So you are a Nuclear scientist and hold top secret information about the Nuclear Warfare of your country? (I know many nuclear scientists love to read my articles!) Want to transfer this information to someone but fear that it may be trespassed. Why don’t you try encryption? Because its complicated? Are you sure? Because what I am going to mention might just change you view about it.
Okay first off I admit the all the nuclear bla bla could be termed as exaggerating . However there are lots of things you might need only authorized person to be able to have a look on like your passwords, some important notes and so on you think, I know there is plenty of stuff. The application I am talking about is LockNote. LockNote is a document and encryption mechanism in one single application.
First off download it here for free.
Run Locknote.exe, type in your confidential text and choose Save as. Then you will be needed to enter a password and that’s it. Now to open the file you will need the password you just provided. Once you open the file, you can make changes and then save all the changes in the file. It decrypts the file when you open the file and encrypts it when you save the file all on the fly.
|The LockNote Window
Moreover you can also drag and drop any text file on the executable to quickly encrypt it. In case you are wondering how secure it is, let me mention that it uses AES 256 bit encryption, which if you don’t know what it is, I assure you it is secure for your confidential notes 🙂 LockNote is portable and doesn’t need any installation, so you can use it from your USB drive as well
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You probably already knew that you can go secure with your Gmail account by using https in place of http in the address bar. Going secure protects you from eaves dropping and is even of greater importance if you are concerned about your privacy while using wifi. It means that your mail goes encrypted between your browser and the Gmail servers.
Well it turns out that soon you will be able to do this natively using your account settings in Gmail. Check out the Settings for your Gmail account for a setting like this:
If you don’t have it till now, have patience you will get it soon. An important point to consider before going secure is that it can make your mail experience slower (only slightly though).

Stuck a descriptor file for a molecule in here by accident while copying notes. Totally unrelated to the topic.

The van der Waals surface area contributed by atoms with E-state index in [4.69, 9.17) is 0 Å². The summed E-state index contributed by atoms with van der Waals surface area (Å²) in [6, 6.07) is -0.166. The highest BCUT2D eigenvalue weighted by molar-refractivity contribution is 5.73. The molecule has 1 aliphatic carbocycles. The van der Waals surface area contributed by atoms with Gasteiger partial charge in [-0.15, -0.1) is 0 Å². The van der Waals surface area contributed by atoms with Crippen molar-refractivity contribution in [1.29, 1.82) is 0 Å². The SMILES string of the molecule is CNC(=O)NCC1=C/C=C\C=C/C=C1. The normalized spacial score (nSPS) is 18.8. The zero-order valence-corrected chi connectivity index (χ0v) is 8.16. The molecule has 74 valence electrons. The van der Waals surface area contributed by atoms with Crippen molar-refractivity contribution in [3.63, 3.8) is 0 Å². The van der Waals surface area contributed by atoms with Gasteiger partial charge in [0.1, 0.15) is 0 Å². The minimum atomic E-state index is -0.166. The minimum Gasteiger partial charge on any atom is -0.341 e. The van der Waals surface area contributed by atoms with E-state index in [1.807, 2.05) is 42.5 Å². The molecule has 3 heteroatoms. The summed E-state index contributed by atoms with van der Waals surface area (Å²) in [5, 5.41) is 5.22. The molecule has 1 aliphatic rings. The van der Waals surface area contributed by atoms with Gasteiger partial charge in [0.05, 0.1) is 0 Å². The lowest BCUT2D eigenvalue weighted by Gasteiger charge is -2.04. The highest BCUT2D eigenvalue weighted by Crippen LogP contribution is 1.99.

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Fileai.com is free service that allows you to transfer you files securely using only your web browser. According to fileai.com the service offers "Bittorrent Style File Transfers". You can use fileai to transfer files that are too big for an email attachment. All you need is a web browser and Java installed on your machine. Some of the salient features of fileai are:
- Secure transfer, 128-bit AES encryption
- P2P download, ideal if you want to share files with multiple users
- Password authentication to allow access to the files on your computer.
- File download starts instantly.
- Less bandwidth usage (incase of multiple recipients)
- Ability to limit the number of downloads
- Use the same ID again
What fileai basically does is, that it transfers file from your computer to the recipient(s) directly without uploading them to another server, so its obvious that both the parties have to be online and have their web browsers running for the transfer to work. To put it in perspective you can view it as file transfers through IM clients on steroids! that is more secure, can require authentication and Bittorrent Style!
|File Transfer Status
Since it uses Java Applets, it requires your permission to run, so you will have to give it permission to run on your system, from then on the process is intuitive, you can drag and drop files or choose them via a dialog and when you have done so you will get a transaction ID and a link, this is required by the recipient in order to receive files. As soon as the recipient clicks on the link or enters the transaction id and approves the applet the transfer starts instantly.
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